We have developed an adaptive quality-based clustering method  starting from the principles described by
Heyer et al.  (quality-based approach; locating clusters, with a certain quality, in a volume where the density
of points is maximal). The algorithm is in essence a heuristic, two-step approach that defines the clusters
sequentially (the number of clusters is not known in advance, so it is not a parameter of the algorithm). The first
step locates a cluster and the second step derives the size (quality) of this cluster from the data.
Clusters formed by our algorithm might be good 'seeds' for further analysis of expression data [8,9,10] since they
only contain a limited number of false positives. When the presence of false positives in a cluster is undesirable,
a more stringent value for the significance level S might be applied (e.g., 99%; for noise-sensitive analyses such
as motif finding) which will result in smaller clusters exhibiting a more tightly related expression profile.
The algorithm is a heuristic iterative two-step approach. There are two user-defined parameters: (1) the minimal
number of genes in a cluster and (2) the significance level S. During each iteration, this algorithm first finds a
cluster center using a preliminary estimate of the radius or quality of the cluster. Given a collection G of gene
expression profiles, the objective is to find a cluster center in an area of the data set where the 'density' (or
number) of expression profiles, within a sphere with an initial radius or quality is locally maximal. After
initialization of the cluster center (with the mean profile of all the expression profiles in the data set G), all the
expression profiles within a sphere with radius RAD are selected. Iteratively, the mean profile of these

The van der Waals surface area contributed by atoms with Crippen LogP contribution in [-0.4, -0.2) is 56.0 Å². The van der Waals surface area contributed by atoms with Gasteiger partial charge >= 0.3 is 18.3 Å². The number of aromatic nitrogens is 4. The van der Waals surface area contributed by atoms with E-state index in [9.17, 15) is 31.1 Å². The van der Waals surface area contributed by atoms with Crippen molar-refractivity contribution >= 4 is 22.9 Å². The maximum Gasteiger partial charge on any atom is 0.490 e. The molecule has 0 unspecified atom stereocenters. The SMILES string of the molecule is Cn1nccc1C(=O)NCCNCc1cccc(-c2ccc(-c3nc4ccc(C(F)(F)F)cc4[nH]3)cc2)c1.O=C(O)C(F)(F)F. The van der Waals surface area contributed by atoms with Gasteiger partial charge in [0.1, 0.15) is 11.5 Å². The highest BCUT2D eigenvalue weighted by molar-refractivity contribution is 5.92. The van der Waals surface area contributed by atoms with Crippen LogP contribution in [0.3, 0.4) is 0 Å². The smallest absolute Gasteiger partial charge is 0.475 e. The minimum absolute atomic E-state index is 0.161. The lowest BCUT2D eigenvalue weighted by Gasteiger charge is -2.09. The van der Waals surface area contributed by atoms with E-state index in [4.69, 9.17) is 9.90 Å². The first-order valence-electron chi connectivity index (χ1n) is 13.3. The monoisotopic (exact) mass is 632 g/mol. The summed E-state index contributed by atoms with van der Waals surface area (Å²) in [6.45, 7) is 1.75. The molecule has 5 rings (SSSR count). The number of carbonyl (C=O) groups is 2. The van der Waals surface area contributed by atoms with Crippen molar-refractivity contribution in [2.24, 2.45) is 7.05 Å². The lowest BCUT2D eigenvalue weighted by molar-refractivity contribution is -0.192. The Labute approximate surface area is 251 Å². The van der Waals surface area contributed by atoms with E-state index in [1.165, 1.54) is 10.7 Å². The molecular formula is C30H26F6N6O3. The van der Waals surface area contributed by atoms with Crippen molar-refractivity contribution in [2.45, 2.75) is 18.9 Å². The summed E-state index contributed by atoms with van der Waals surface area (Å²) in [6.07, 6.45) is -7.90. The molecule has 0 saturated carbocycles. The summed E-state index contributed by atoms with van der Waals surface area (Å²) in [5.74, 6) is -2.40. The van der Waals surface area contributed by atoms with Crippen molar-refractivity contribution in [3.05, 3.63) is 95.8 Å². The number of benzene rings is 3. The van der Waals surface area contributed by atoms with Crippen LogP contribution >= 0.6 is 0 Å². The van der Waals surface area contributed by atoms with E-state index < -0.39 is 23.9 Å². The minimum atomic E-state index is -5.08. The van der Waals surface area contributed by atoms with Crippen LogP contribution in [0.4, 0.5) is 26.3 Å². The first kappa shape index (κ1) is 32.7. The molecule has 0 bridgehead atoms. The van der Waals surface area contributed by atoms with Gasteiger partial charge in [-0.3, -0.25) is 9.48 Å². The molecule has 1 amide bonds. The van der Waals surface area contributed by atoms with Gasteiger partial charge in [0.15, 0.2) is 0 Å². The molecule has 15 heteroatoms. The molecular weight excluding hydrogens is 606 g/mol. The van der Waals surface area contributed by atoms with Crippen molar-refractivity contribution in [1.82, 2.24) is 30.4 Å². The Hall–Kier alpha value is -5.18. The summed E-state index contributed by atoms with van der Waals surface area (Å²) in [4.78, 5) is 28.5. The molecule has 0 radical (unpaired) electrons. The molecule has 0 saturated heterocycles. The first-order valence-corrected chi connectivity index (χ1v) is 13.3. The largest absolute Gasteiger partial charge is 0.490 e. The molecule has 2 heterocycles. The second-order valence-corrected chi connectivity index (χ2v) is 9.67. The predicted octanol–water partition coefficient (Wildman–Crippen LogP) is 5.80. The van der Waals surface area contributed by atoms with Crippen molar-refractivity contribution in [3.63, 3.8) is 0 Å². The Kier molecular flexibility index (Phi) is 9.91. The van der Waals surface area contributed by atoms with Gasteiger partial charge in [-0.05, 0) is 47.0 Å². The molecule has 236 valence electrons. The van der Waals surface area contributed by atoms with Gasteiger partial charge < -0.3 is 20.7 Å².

expression profiles is calculated and subsequently the cluster center is moved to this mean profile. This approach
moves the cluster in the direction where the 'density' of profiles is higher.
When the cluster center has been located, it remains fixed. The algorithm then determines a new estimate for the
radius of the cluster. To estimate the radius of the cluster, first the distance of each gene in the data set to the
cluster center is calculated. The distribution of these distances in the original data consists of two parts:
1. Genes belonging to the background of the current cluster center, which do not belong to any cluster
(noise; are not significantly coexpressed with other genes) or belong to another cluster. The distribution
of the distance of these genes does not differ significantly from the distribution of a randomized data
2. Genes belonging to the cluster have a distribution that is not present in the distribution of the
randomized data set and are significantly coexpressed.
Finding the parameters of the proposed model is accomplished by fitting the model to the distance distribution